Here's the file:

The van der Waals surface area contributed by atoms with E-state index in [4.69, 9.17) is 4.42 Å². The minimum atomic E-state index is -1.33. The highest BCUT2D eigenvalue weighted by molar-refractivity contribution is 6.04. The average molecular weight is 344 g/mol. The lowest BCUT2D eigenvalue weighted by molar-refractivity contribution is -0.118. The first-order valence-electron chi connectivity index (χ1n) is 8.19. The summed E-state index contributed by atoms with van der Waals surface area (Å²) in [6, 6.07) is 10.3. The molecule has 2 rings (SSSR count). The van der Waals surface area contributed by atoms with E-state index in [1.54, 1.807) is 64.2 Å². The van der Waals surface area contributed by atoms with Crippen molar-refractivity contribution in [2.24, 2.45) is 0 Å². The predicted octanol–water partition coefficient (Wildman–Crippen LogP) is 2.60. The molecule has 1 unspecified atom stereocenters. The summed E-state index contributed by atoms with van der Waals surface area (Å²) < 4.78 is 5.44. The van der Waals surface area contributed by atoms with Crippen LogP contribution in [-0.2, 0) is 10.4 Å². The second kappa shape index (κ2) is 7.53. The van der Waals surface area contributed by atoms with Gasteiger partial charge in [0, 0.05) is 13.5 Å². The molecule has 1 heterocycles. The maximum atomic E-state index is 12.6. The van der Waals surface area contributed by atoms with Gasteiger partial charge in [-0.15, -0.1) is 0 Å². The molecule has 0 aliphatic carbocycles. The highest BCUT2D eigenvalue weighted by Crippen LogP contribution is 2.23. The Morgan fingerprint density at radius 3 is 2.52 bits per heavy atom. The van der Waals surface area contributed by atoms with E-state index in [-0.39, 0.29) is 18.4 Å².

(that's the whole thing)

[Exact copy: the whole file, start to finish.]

The van der Waals surface area contributed by atoms with E-state index in [4.69, 9.17) is 4.42 Å². The minimum atomic E-state index is -1.33. The highest BCUT2D eigenvalue weighted by molar-refractivity contribution is 6.04. The average molecular weight is 344 g/mol. The lowest BCUT2D eigenvalue weighted by molar-refractivity contribution is -0.118. The first-order valence-electron chi connectivity index (χ1n) is 8.19. The summed E-state index contributed by atoms with van der Waals surface area (Å²) in [6, 6.07) is 10.3. The molecule has 2 rings (SSSR count). The van der Waals surface area contributed by atoms with E-state index in [1.54, 1.807) is 64.2 Å². The van der Waals surface area contributed by atoms with Crippen molar-refractivity contribution in [2.24, 2.45) is 0 Å². The predicted octanol–water partition coefficient (Wildman–Crippen LogP) is 2.60. The molecule has 1 unspecified atom stereocenters. The summed E-state index contributed by atoms with van der Waals surface area (Å²) < 4.78 is 5.44. The van der Waals surface area contributed by atoms with Crippen LogP contribution in [-0.2, 0) is 10.4 Å². The second kappa shape index (κ2) is 7.53. The van der Waals surface area contributed by atoms with Gasteiger partial charge in [0, 0.05) is 13.5 Å². The molecule has 1 heterocycles. The maximum atomic E-state index is 12.6. The van der Waals surface area contributed by atoms with Gasteiger partial charge in [-0.15, -0.1) is 0 Å². The molecule has 0 aliphatic carbocycles. The highest BCUT2D eigenvalue weighted by Crippen LogP contribution is 2.23. The Morgan fingerprint density at radius 3 is 2.52 bits per heavy atom. The van der Waals surface area contributed by atoms with E-state index in [-0.39, 0.29) is 18.4 Å².